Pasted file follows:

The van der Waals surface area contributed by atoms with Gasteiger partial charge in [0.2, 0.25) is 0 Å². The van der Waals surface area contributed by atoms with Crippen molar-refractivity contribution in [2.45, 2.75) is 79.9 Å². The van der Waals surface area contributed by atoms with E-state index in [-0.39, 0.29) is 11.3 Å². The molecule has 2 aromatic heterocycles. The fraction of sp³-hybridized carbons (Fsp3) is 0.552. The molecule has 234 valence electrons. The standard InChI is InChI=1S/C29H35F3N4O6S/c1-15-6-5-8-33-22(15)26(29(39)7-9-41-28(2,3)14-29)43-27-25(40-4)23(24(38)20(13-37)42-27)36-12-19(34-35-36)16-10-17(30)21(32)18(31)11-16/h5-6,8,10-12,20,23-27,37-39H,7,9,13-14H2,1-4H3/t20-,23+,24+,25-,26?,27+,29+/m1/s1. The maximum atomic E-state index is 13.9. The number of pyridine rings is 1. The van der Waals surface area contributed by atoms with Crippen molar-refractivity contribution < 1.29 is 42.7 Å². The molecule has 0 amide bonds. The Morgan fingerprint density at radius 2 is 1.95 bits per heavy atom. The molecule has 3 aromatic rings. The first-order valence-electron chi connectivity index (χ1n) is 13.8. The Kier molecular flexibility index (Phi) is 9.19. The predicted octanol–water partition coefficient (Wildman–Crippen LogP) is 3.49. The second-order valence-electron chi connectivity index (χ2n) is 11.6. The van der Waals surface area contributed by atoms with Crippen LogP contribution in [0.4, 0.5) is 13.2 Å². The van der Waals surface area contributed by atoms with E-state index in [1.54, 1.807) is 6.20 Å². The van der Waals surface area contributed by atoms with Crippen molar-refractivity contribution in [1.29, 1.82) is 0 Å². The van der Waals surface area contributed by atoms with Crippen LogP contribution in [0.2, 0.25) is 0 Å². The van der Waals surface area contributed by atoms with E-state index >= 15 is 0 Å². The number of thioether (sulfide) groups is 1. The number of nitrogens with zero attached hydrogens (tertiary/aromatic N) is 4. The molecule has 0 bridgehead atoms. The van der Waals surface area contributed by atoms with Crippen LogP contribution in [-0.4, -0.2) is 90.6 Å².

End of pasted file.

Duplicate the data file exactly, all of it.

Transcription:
The van der Waals surface area contributed by atoms with Gasteiger partial charge in [0.2, 0.25) is 0 Å². The van der Waals surface area contributed by atoms with Crippen molar-refractivity contribution in [2.45, 2.75) is 79.9 Å². The van der Waals surface area contributed by atoms with E-state index in [-0.39, 0.29) is 11.3 Å². The molecule has 2 aromatic heterocycles. The fraction of sp³-hybridized carbons (Fsp3) is 0.552. The molecule has 234 valence electrons. The standard InChI is InChI=1S/C29H35F3N4O6S/c1-15-6-5-8-33-22(15)26(29(39)7-9-41-28(2,3)14-29)43-27-25(40-4)23(24(38)20(13-37)42-27)36-12-19(34-35-36)16-10-17(30)21(32)18(31)11-16/h5-6,8,10-12,20,23-27,37-39H,7,9,13-14H2,1-4H3/t20-,23+,24+,25-,26?,27+,29+/m1/s1. The maximum atomic E-state index is 13.9. The number of pyridine rings is 1. The van der Waals surface area contributed by atoms with Crippen molar-refractivity contribution < 1.29 is 42.7 Å². The molecule has 0 amide bonds. The Morgan fingerprint density at radius 2 is 1.95 bits per heavy atom. The molecule has 3 aromatic rings. The first-order valence-electron chi connectivity index (χ1n) is 13.8. The Kier molecular flexibility index (Phi) is 9.19. The predicted octanol–water partition coefficient (Wildman–Crippen LogP) is 3.49. The second-order valence-electron chi connectivity index (χ2n) is 11.6. The van der Waals surface area contributed by atoms with Crippen LogP contribution in [0.4, 0.5) is 13.2 Å². The van der Waals surface area contributed by atoms with E-state index in [1.54, 1.807) is 6.20 Å². The van der Waals surface area contributed by atoms with Crippen molar-refractivity contribution in [1.29, 1.82) is 0 Å². The van der Waals surface area contributed by atoms with Crippen LogP contribution in [0.2, 0.25) is 0 Å². The van der Waals surface area contributed by atoms with E-state index >= 15 is 0 Å². The number of thioether (sulfide) groups is 1. The number of nitrogens with zero attached hydrogens (tertiary/aromatic N) is 4. The molecule has 0 bridgehead atoms. The van der Waals surface area contributed by atoms with Crippen LogP contribution in [-0.4, -0.2) is 90.6 Å².